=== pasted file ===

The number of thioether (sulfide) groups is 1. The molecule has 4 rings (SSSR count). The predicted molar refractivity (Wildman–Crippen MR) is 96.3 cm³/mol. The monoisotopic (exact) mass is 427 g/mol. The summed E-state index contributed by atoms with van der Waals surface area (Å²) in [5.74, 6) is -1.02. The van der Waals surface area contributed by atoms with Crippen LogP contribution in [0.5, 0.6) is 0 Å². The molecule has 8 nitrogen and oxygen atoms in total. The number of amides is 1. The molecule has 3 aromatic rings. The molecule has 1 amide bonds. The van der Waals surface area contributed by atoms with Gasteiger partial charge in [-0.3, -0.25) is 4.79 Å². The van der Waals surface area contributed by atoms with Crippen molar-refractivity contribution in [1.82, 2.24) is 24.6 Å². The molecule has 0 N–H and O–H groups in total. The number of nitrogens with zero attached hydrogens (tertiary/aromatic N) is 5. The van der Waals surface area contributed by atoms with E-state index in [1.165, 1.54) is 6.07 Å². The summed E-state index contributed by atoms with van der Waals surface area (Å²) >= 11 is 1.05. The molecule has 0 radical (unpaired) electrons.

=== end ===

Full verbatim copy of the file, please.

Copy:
The number of thioether (sulfide) groups is 1. The molecule has 4 rings (SSSR count). The predicted molar refractivity (Wildman–Crippen MR) is 96.3 cm³/mol. The monoisotopic (exact) mass is 427 g/mol. The summed E-state index contributed by atoms with van der Waals surface area (Å²) in [5.74, 6) is -1.02. The van der Waals surface area contributed by atoms with Crippen LogP contribution in [0.5, 0.6) is 0 Å². The molecule has 8 nitrogen and oxygen atoms in total. The number of amides is 1. The molecule has 3 aromatic rings. The molecule has 1 amide bonds. The van der Waals surface area contributed by atoms with Gasteiger partial charge in [-0.3, -0.25) is 4.79 Å². The van der Waals surface area contributed by atoms with Crippen molar-refractivity contribution in [1.82, 2.24) is 24.6 Å². The molecule has 0 N–H and O–H groups in total. The number of nitrogens with zero attached hydrogens (tertiary/aromatic N) is 5. The van der Waals surface area contributed by atoms with E-state index in [1.165, 1.54) is 6.07 Å². The summed E-state index contributed by atoms with van der Waals surface area (Å²) >= 11 is 1.05. The molecule has 0 radical (unpaired) electrons.